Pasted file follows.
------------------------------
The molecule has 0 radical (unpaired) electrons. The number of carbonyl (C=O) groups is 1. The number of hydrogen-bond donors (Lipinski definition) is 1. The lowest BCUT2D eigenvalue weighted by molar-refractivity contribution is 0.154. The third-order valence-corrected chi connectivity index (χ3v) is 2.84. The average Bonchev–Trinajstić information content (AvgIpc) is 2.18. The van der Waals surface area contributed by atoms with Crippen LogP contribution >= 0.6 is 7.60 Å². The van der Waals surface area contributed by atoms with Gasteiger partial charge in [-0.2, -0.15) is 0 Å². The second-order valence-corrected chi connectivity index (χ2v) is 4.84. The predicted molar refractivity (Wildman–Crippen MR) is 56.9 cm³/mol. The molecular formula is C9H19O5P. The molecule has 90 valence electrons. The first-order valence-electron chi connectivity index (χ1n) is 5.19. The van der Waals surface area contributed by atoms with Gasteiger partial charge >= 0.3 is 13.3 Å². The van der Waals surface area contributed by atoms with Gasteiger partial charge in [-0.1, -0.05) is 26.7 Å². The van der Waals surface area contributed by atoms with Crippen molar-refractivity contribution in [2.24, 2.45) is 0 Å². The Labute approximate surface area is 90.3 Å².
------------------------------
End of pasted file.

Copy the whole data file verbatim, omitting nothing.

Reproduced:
The molecule has 0 radical (unpaired) electrons. The number of carbonyl (C=O) groups is 1. The number of hydrogen-bond donors (Lipinski definition) is 1. The lowest BCUT2D eigenvalue weighted by molar-refractivity contribution is 0.154. The third-order valence-corrected chi connectivity index (χ3v) is 2.84. The average Bonchev–Trinajstić information content (AvgIpc) is 2.18. The van der Waals surface area contributed by atoms with Crippen LogP contribution >= 0.6 is 7.60 Å². The van der Waals surface area contributed by atoms with Gasteiger partial charge in [-0.2, -0.15) is 0 Å². The second-order valence-corrected chi connectivity index (χ2v) is 4.84. The predicted molar refractivity (Wildman–Crippen MR) is 56.9 cm³/mol. The molecular formula is C9H19O5P. The molecule has 90 valence electrons. The first-order valence-electron chi connectivity index (χ1n) is 5.19. The van der Waals surface area contributed by atoms with Gasteiger partial charge >= 0.3 is 13.3 Å². The van der Waals surface area contributed by atoms with Gasteiger partial charge in [-0.1, -0.05) is 26.7 Å². The van der Waals surface area contributed by atoms with Crippen molar-refractivity contribution in [2.24, 2.45) is 0 Å². The Labute approximate surface area is 90.3 Å².